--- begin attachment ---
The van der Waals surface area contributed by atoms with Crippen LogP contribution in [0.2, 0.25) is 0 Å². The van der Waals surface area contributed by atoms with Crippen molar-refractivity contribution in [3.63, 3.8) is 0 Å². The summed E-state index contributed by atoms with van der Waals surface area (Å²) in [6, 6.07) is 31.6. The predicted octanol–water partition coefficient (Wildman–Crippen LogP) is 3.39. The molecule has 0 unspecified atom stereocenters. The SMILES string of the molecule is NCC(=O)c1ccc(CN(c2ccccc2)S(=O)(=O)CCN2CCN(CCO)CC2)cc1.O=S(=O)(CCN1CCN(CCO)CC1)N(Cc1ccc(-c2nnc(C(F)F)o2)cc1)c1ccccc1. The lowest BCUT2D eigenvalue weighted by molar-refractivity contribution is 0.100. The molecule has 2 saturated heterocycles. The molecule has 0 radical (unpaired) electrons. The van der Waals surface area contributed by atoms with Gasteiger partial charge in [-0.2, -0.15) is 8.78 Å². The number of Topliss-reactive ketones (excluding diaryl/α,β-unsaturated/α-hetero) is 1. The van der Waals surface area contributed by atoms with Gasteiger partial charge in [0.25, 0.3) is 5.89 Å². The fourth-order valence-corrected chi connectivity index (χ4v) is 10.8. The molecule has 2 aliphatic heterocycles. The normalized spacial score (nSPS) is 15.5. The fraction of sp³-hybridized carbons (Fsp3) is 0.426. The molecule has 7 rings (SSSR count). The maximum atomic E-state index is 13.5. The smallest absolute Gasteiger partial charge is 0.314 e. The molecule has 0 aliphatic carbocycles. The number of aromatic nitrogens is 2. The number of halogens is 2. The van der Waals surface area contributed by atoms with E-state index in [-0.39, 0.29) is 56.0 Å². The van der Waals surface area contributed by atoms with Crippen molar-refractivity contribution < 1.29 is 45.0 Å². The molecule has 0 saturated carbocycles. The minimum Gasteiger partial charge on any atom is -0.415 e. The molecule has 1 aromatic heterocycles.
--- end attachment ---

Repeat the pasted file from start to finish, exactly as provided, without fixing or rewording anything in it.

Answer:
The van der Waals surface area contributed by atoms with Crippen LogP contribution in [0.2, 0.25) is 0 Å². The van der Waals surface area contributed by atoms with Crippen molar-refractivity contribution in [3.63, 3.8) is 0 Å². The summed E-state index contributed by atoms with van der Waals surface area (Å²) in [6, 6.07) is 31.6. The predicted octanol–water partition coefficient (Wildman–Crippen LogP) is 3.39. The molecule has 0 unspecified atom stereocenters. The SMILES string of the molecule is NCC(=O)c1ccc(CN(c2ccccc2)S(=O)(=O)CCN2CCN(CCO)CC2)cc1.O=S(=O)(CCN1CCN(CCO)CC1)N(Cc1ccc(-c2nnc(C(F)F)o2)cc1)c1ccccc1. The lowest BCUT2D eigenvalue weighted by molar-refractivity contribution is 0.100. The molecule has 2 saturated heterocycles. The molecule has 0 radical (unpaired) electrons. The van der Waals surface area contributed by atoms with Gasteiger partial charge in [-0.2, -0.15) is 8.78 Å². The number of Topliss-reactive ketones (excluding diaryl/α,β-unsaturated/α-hetero) is 1. The van der Waals surface area contributed by atoms with Gasteiger partial charge in [0.25, 0.3) is 5.89 Å². The fourth-order valence-corrected chi connectivity index (χ4v) is 10.8. The molecule has 2 aliphatic heterocycles. The normalized spacial score (nSPS) is 15.5. The fraction of sp³-hybridized carbons (Fsp3) is 0.426. The molecule has 7 rings (SSSR count). The maximum atomic E-state index is 13.5. The smallest absolute Gasteiger partial charge is 0.314 e. The molecule has 0 aliphatic carbocycles. The number of aromatic nitrogens is 2. The number of halogens is 2. The van der Waals surface area contributed by atoms with E-state index in [-0.39, 0.29) is 56.0 Å². The van der Waals surface area contributed by atoms with Crippen molar-refractivity contribution < 1.29 is 45.0 Å². The molecule has 0 saturated carbocycles. The minimum Gasteiger partial charge on any atom is -0.415 e. The molecule has 1 aromatic heterocycles.